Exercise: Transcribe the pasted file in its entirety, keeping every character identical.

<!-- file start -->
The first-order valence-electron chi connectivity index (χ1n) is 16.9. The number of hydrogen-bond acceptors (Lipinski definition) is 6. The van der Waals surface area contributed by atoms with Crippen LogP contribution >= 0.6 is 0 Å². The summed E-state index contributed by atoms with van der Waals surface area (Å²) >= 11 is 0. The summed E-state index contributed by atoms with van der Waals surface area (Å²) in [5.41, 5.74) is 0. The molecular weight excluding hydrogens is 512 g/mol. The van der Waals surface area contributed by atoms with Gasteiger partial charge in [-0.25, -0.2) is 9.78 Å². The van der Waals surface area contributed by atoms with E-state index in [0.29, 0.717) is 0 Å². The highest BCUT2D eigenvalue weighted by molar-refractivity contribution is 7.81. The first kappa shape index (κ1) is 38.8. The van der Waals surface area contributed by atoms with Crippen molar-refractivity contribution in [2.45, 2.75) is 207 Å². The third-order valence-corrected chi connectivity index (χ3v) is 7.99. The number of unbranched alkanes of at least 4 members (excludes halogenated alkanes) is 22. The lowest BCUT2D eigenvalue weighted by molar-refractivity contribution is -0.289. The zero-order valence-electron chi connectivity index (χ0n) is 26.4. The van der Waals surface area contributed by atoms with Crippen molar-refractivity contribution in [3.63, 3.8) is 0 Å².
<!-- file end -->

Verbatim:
The first-order valence-electron chi connectivity index (χ1n) is 16.9. The number of hydrogen-bond acceptors (Lipinski definition) is 6. The van der Waals surface area contributed by atoms with Crippen LogP contribution >= 0.6 is 0 Å². The summed E-state index contributed by atoms with van der Waals surface area (Å²) >= 11 is 0. The summed E-state index contributed by atoms with van der Waals surface area (Å²) in [5.41, 5.74) is 0. The molecular weight excluding hydrogens is 512 g/mol. The van der Waals surface area contributed by atoms with Gasteiger partial charge in [-0.25, -0.2) is 9.78 Å². The van der Waals surface area contributed by atoms with E-state index in [0.29, 0.717) is 0 Å². The highest BCUT2D eigenvalue weighted by molar-refractivity contribution is 7.81. The first kappa shape index (κ1) is 38.8. The van der Waals surface area contributed by atoms with Crippen molar-refractivity contribution in [2.45, 2.75) is 207 Å². The third-order valence-corrected chi connectivity index (χ3v) is 7.99. The number of unbranched alkanes of at least 4 members (excludes halogenated alkanes) is 22. The lowest BCUT2D eigenvalue weighted by molar-refractivity contribution is -0.289. The zero-order valence-electron chi connectivity index (χ0n) is 26.4. The van der Waals surface area contributed by atoms with Crippen molar-refractivity contribution in [3.63, 3.8) is 0 Å².